The safest time to repot a Bonsai tree is at ‘bud-burst’, which is generally in late winter, but it will depend on the specific type of Bonsai tree you have.
There are several signs that a Bonsai needs to be re-potted including slow growth, increasingly visible roots in the pot, and difficulty wetting the soil or slow water uptake from the plant.
This article will break down:
- The ideal time to repot your Bonsai depending on the type of tree you have
- How to look for signs that your Bonsai may need to be re-potted
- Why do you need to wait for bud-break to repot your Bonsai?
Do I Need to Repot My Bonsai?
If you have a healthy Bonsai plant, then at some point you will need to repot it. As your plant grows, its roots will begin to fill the pot, and their ability to provide nutrients to the rest of the plant will diminish with time. You need to repot your Bonsai at this stage so you can trim the roots, change the potting mix, and allow the plant to continue growth.
Many Bonsai owners believe their trees should stay at a certain size, or that their trees are too delicate to re-pot.
On the contrary, your tree may last a few years, but if you ignore the signs it needs to be repotted, it will stop growing and will, most likely, eventually die.
How Do I Tell If My Bonsai Is Needing to Be Repotted?
At the beginning of each spring season, gently remove your Bonsai from its pot to check the root system. If the roots have begun circling the inner root ball and pressing out around the edge of the soil, it’s time to repot your Bonsai.
There are other signs that may hint you need to repot your Bonsai, but this is the primary way to check.
Some major signs that a Bonsai plant needs re-potting include the following:
- The roots are circling around the edges of the pot rather than remaining within the soil
- The soil won’t retain water
- The plant is exhibiting slower growth than during previous growing seasons
- The foliage is yellowing, or losing gloss
- The plant is not absorbing water in summer
- The plant’s leaves are dropping quickly in summer, or have reduced in size from previous growing seasons
What Time of Year Should I Repot My Bonsai?
The right time of year to repot your Bonsai is when it reaches bud-burst – that means the first leaves are just starting to poke through. Look for tiny, healthy little buds, or nubs, coming through on the branches after the plant’s dormant season.
The best time of year to repot your Bonsai will depend on the type of plant you have.
Deciduous Bonsais, evergreens, tropicals and cedars all have different needs.
Use the table below to determine the time of year your plant is likely to need repotted.
|Bonsai Type||Season to Repot (US mainland seasons)|
|Deciduous||Late winter to early spring (late February to early March)|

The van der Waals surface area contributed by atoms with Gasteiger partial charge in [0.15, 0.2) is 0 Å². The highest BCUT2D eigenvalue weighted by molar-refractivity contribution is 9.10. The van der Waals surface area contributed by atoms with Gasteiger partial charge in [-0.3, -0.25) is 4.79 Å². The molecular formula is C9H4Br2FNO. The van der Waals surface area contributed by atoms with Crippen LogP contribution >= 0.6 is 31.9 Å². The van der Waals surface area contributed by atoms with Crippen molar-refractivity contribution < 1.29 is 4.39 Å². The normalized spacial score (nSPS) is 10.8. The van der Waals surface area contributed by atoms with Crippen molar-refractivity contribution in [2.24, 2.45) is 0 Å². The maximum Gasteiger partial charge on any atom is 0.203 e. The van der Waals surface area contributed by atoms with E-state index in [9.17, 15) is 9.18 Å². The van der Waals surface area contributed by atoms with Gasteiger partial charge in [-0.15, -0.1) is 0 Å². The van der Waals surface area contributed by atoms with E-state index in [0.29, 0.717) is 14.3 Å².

|Tropical||Late spring to early summer (April-June)|
Why Do I Need to Repot My Bonsai At a Particular Time?
Bonsais are generally quite delicate plants. You need to pick the correct time of year to repot them in order to reduce any stress on the tree and any damage to the plant. The aim is to repot the plant just as it is exiting its period of dormancy, and right as new growth is forming.
This is the ideal time to ensure reduced stress on the plant, as it will mean that trimmed roots find it easier to continue growing in a healthy way and repair themselves through its growing season.
Each different type of Bonsai will have a different period of dormancy and new growth, so you need to ensure you understand which type of tree (deciduous, evergreen, tropical or cedar) you have, and thus what its seasonal growth cycle is.
Can I Repot My Bonsai In Summer?
You may be able to repot your Bonsai in summer if it’s tropical climate. Tropical bonsais should show bud-break around late spring to early summer, roughly April-June, and this is the time to repot them if they show signs of needing their roots trimmed.
Tropical varieties of Bonsai include:
- Brazilian rain tree
- Fukien tea
What If My Bonsai’s Bud-breaking Does Not Match the Usual Seasons?
Bonsai that are grown indoors may not be able to follow the natural environmental cues that help it maintain its seasonal cycles. This is called ‘eco-dormancy’, and it may mean that your Bonsai will not bud-break at the expected time of year for its variety.
If your Bonsai’s bud-break does not match the expected seasonal schedule, you should still wait for the bud-break to repot your Bonsai, as it’s the new growth period that allows your Bonsai to remain healthy through the stress of repotting.
Bonsai trees are wonderful plants to keep, although they do take a little more care than many houseplants.
Repotting your Bonsai when its root system has grown too big for its pot will ensure you keep your Bonsai as healthy and happy as possible.
The best time to repot your Bonsai is when it displays the first signs of bud-burst at the end of its period of dormancy, and right as it enters its new season of growth.